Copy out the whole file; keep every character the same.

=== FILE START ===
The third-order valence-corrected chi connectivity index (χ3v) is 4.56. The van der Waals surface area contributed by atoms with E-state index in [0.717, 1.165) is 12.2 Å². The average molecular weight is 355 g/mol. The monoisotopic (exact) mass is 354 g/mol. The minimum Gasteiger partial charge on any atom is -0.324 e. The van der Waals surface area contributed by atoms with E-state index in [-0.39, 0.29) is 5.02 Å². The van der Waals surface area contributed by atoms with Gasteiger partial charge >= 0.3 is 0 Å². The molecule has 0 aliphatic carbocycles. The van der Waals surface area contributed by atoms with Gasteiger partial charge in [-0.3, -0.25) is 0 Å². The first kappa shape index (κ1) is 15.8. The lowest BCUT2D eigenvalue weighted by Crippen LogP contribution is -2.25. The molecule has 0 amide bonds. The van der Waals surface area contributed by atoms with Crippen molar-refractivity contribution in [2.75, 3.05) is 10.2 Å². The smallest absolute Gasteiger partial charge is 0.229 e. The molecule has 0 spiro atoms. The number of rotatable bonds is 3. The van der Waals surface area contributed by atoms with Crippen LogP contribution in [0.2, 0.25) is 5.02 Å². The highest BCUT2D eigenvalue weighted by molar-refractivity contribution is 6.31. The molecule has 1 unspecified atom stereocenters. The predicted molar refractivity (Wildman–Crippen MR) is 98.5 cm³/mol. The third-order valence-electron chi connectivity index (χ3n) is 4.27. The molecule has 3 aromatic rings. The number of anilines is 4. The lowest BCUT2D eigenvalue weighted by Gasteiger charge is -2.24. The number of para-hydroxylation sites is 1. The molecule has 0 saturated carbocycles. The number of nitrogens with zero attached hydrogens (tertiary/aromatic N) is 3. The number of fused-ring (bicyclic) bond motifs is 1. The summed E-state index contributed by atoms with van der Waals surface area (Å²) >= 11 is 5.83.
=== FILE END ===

The third-order valence-corrected chi connectivity index (χ3v) is 4.56. The van der Waals surface area contributed by atoms with E-state index in [0.717, 1.165) is 12.2 Å². The average molecular weight is 355 g/mol. The monoisotopic (exact) mass is 354 g/mol. The minimum Gasteiger partial charge on any atom is -0.324 e. The van der Waals surface area contributed by atoms with E-state index in [-0.39, 0.29) is 5.02 Å². The van der Waals surface area contributed by atoms with Gasteiger partial charge >= 0.3 is 0 Å². The molecule has 0 aliphatic carbocycles. The van der Waals surface area contributed by atoms with Gasteiger partial charge in [-0.3, -0.25) is 0 Å². The first kappa shape index (κ1) is 15.8. The lowest BCUT2D eigenvalue weighted by Crippen LogP contribution is -2.25. The molecule has 0 amide bonds. The van der Waals surface area contributed by atoms with Crippen molar-refractivity contribution in [2.75, 3.05) is 10.2 Å². The smallest absolute Gasteiger partial charge is 0.229 e. The molecule has 0 spiro atoms. The number of rotatable bonds is 3. The van der Waals surface area contributed by atoms with Crippen LogP contribution in [0.2, 0.25) is 5.02 Å². The highest BCUT2D eigenvalue weighted by molar-refractivity contribution is 6.31. The molecule has 1 unspecified atom stereocenters. The predicted molar refractivity (Wildman–Crippen MR) is 98.5 cm³/mol. The third-order valence-electron chi connectivity index (χ3n) is 4.27. The molecule has 3 aromatic rings. The number of anilines is 4. The lowest BCUT2D eigenvalue weighted by Gasteiger charge is -2.24. The number of para-hydroxylation sites is 1. The molecule has 0 saturated carbocycles. The number of nitrogens with zero attached hydrogens (tertiary/aromatic N) is 3. The number of fused-ring (bicyclic) bond motifs is 1. The summed E-state index contributed by atoms with van der Waals surface area (Å²) >= 11 is 5.83.